US Supreme Court rejects Wikipedia request to challenge NSA surveillance

By Andrew Chung

WASHINGTON (Reuters) – The US Supreme Court on Tuesday declined to hear an offer from the operator of popular Internet encyclopedia Wikipedia to reinstate its lawsuit against the National Security Agency challenging mass online surveillance.

The judges denied the Wikimedia Foundation’s appeal and allowed a lower court’s dismissal of the lawsuit based on the government’s assertion of so-called state secrets privilege, a legal doctrine that can drop litigation if disclosure of certain information would harm US citizens’ security .

The Wikimedia Foundation, represented by the American Civil Liberties Union, sued in 2015 the legality of the NSA’s “upstream” surveillance of foreign targets by “suspiciously” capturing and searching Internet traffic on data transmission lines flowing into and out of the United States.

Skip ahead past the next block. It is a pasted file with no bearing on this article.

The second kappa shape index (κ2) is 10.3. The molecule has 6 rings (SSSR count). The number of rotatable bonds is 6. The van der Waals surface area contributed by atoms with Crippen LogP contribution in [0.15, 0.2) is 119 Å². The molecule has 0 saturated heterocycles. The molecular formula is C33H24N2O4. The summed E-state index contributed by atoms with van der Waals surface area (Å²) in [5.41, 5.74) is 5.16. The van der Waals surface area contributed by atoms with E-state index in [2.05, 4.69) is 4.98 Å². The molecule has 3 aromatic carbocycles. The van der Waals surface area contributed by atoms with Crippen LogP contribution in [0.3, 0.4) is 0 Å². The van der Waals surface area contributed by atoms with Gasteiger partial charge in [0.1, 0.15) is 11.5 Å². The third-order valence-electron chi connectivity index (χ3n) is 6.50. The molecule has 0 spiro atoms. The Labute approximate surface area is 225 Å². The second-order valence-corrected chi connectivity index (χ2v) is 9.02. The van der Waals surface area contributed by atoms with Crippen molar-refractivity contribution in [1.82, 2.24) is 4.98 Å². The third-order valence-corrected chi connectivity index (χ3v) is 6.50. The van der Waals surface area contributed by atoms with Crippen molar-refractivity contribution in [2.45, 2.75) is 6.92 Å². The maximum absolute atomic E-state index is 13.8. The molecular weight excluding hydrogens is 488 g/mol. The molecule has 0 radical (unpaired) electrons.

The NSA, part of the Department of Defense, is the agency responsible for US cryptographic and communications intelligence and security. The US government has said that NSA surveillance was authorized by a 2008 amendment to federal law called the Foreign Intelligence Surveillance Act. Upstream’s existence was revealed in 2013 by former NSA operative Edward Snowden, who later fled to Russia and granted Russian citizenship to President Vladimir Putin.

The lawsuit called the “surveillance flag” an unlawful invasion of Americans’ privacy, violating the US Constitution’s First Amendment, which protects freedom of speech, and the Fourth Amendment, which prohibits unreasonable searches and seizures. Wikimedia likened the NSA’s interception of its communications to the “seizure and search of the user records of the world’s largest library.”

The Richmond, Virginia-based 4th US Circuit Court of Appeals upheld a federal judge’s dismissal of the case in 2021, concluding that the NSA properly invoked the state’s privilege of secrecy — meaning the litigation cannot proceed may — because disclosure of details about surveillance could harm US intelligence operations.

Attorneys for the ACLU had urged the judges to hear the case, stating, “While this mass surveillance of Americans’ private communications raises serious constitutional questions, its legality has yet to be tested by any ordinary civil or criminal court in more than 20 years.” of their business.”

(Reporting by Andrew Chung; Editing by Will Dunham)


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